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An AH-64D Apache Longbow runs inside the confines of Camp Casey, South Korea, which is surrounded by the city of Chuncheon. Homes and apartment buildings have been built around the small camp over the years.
An AH-64D Apache Longbow runs inside the confines of Camp Casey, South Korea, which is surrounded by the city of Chuncheon. Homes and apartment buildings have been built around the small camp over the years. (Greg L. Davis / S&S)
An AH-64D Apache Longbow runs inside the confines of Camp Casey, South Korea, which is surrounded by the city of Chuncheon. Homes and apartment buildings have been built around the small camp over the years.
An AH-64D Apache Longbow runs inside the confines of Camp Casey, South Korea, which is surrounded by the city of Chuncheon. Homes and apartment buildings have been built around the small camp over the years. (Greg L. Davis / S&S)
The city of Chuncheon surrounds the camp, home to both AH-64s and UH-60s Blackhawk helicopters.
The city of Chuncheon surrounds the camp, home to both AH-64s and UH-60s Blackhawk helicopters. (Greg L. Davis / S&S)

SEOUL — A Chunchon city councilman is filing a class-action lawsuit against the South Korean government on behalf of 30 city residents, complaining about helicopter noise from a U.S. Army base.

Councilman Kang Chong-ryong said residents in the city’s Kunwha-dong area have suffered health problems and property damage for years as U.S. helicopters from Camp Page conducted business overhead.

The South Korean legal system doesn’t allow residents to sue the U.S. government or military, so they’ll sue the South Korean hosts.

Kang said residents have complained for more than 40 years to city officials. Now, he said, they want compensation. He’s seeking 10 million won, or about $8,500, for each resident in the claim. Kang became involved with the situation in 1998 when he joined a committee working to solve base-related problems.

Kang told Stars and Stripes that citizens’ complaints weren’t good enough: The committee needed quantifiable data they could use to support a case.

Kang pushed the city to give two groups of citizens — one from the Kunwha-dong and another from a “quieter” area — free health exams.

In November-December 2001, the two groups — 83 from Kunwah-dong and 58 from Hyoja-dong — were given exams at the Chunchon Songshim Hospital.

All residents filled out questionnaires on their health. Hearing tests were given to 29 Kunhwa-dong residents and 24 from Hyoja-dong.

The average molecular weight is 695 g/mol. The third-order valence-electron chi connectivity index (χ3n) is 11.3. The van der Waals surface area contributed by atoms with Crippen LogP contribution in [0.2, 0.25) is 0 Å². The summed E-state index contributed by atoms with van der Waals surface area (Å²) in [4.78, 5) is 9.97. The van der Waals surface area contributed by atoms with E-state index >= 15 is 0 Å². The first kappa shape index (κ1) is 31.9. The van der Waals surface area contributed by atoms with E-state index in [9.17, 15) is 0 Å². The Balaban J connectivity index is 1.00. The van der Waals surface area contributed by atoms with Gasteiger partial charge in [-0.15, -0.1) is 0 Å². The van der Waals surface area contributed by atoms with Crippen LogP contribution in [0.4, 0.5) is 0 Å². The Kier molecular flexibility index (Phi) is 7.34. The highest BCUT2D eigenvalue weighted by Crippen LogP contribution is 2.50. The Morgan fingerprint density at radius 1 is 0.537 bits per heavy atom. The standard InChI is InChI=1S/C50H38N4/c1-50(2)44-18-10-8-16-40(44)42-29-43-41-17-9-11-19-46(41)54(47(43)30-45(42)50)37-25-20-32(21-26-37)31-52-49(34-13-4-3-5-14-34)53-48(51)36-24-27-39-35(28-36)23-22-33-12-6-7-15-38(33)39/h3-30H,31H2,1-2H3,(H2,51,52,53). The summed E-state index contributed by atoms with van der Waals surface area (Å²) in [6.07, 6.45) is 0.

According to a report by the physicians group, the questionnaire results showed Kunhwa residents suffered more stress than those living in Hyoja-dong.

The results also disclosed that 20.5 percent of the Kunhwa-dong residents said they suffered some sort of mental disorder, while only 5.2 percent of the other group’s residents reported any mental problems.

And, the report stated, Kunhwa-dong residents also suffered more hearing problems than those from Hyoja-dong.

Kim Kyong-mi, who works in the hospital’s hearing test lab, confirmed the hearing test results.

“The people from Kunhwa-dong had trouble hearing the higher frequencies,” she said.

Kang also requested the city hire a civilian contractor to measure noise levels in Kunhwa-dong. A civilian contractor, Dongsu Engineering, was hired to check noise levels in five spots around Camp Page.

The contractor measured the noise levels on Jan. 22 and Jan. 23, 2002, as base helicopters took off and landed at the base, sat running on the flight line and flew overhead.

According to a report provided by Kang, noise levels exceeded the South Korean standard of 80 decibels in one location, where the highest reading was 84.2 decibels.

Kang said many of the local residents are hesitant to join the suit now, because they are older or have financial difficulties. He said joining now would cost each person 250,000 won, about $200, in legal fees.

But, he said, if 30 people win now, many more will join future lawsuits. He said he thinks all of Chunchon’s 250,000 residents have been affected by the noise in some way.

Chang Yon-shil, who joined the lawsuit, said explaining how much she suffered from the noise is difficult.

“I can’t hear very well … and my heart beats very fast from time to time,” she said.

She said the noise prevents her from talking on the phone or watching television and the vibrations damaged her roof and broke some jars.

“I want the base to move to another place,” she said.

Under a base consolidation plan, Camp Page is scheduled to move in 2011.

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